In the application, Devon & Cornwall Police state: "For reasons unknown to both parties, neither Devon and Cornwall Police or Mid Devon District Council was aware that the temporary consent had lapsed some years ago.
"This is, possibly, due to a change in personnel over the years.
"We recognise our part in the failure to record the lapse in the planning consent and confirm that this was purely by accident; "It was certainly not by design or anybody's intention for the end of the temporary consent to go unnoticed.
"The end of the temporary consent was brought to our attention last year, in 2021."
Despite this excuse, the police made a separate application for planning permission to build a structure on the site in 2014.
When this was approved, Mid Devon District Council reminded D&C Police that they would need to re-apply for permission to use the site that year – which they failed to do.
The council wrote: "The applicant is advised that the use of the site as approved under 04/02000/FULL will expire on 31st December 2014, and therefore any continuation of the use as a firing range beyond this date will require the submission of a further planning application."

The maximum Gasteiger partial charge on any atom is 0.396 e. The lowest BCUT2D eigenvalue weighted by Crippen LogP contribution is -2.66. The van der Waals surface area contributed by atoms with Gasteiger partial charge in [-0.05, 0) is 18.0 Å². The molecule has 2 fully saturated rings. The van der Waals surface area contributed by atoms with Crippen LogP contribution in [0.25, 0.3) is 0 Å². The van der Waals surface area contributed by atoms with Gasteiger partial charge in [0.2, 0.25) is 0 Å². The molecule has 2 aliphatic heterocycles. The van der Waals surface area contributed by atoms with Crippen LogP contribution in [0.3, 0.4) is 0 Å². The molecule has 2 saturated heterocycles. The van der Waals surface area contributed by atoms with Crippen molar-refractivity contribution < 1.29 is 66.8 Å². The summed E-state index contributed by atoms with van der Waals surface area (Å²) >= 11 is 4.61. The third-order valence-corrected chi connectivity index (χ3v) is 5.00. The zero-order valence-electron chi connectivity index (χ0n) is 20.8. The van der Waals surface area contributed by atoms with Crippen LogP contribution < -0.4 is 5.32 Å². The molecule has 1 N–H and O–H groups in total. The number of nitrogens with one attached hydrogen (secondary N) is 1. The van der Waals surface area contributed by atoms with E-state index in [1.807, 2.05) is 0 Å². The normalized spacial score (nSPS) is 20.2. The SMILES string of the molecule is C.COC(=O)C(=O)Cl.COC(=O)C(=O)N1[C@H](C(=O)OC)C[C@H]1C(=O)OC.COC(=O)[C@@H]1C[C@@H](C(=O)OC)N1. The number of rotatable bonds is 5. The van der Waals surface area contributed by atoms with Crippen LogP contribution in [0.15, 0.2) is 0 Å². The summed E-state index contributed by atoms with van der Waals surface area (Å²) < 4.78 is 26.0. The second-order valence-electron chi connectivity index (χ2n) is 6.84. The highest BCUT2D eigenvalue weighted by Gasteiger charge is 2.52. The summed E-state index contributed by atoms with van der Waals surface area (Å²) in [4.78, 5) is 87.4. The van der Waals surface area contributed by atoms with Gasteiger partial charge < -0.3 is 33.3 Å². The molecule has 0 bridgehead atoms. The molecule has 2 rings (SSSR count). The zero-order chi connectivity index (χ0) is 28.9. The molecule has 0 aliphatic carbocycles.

Responding to the application, Rob said: "I think the most shocking part really is not just the fact that the police broke the rules, It's just that they are ignoring them still.
"It feels like the police are just running roughshod over us, it just feels like another example of the police having their own set of rules – which is infuriating.
"I cant work out if the application is so poor that they're trying to justify building some purpose-built unit somewhere else, or whether it's sheer arrogance or incompetence.
"I think it's probably the latter, which I find just utterly ridiculous.
In response to the claims by Rob, a spokesperson for the Office of the Police and Crime Commissioner for Devon and Cornwall said: "This site has been used for safe police firearms training since the 1970s.
"Unfortunately the fact that planning permission for this essential activity had lapsed was missed, we believe due to a change of personnel.
"As soon as this error came to light our building and estates team commenced discussions with Mid Devon District Council.
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"An application has now been submitted which will enable local residents' views to be taken into consideration and comments to be submitted."
Locals now say they intend to challenge the facility's continued and future use through protests and legal action.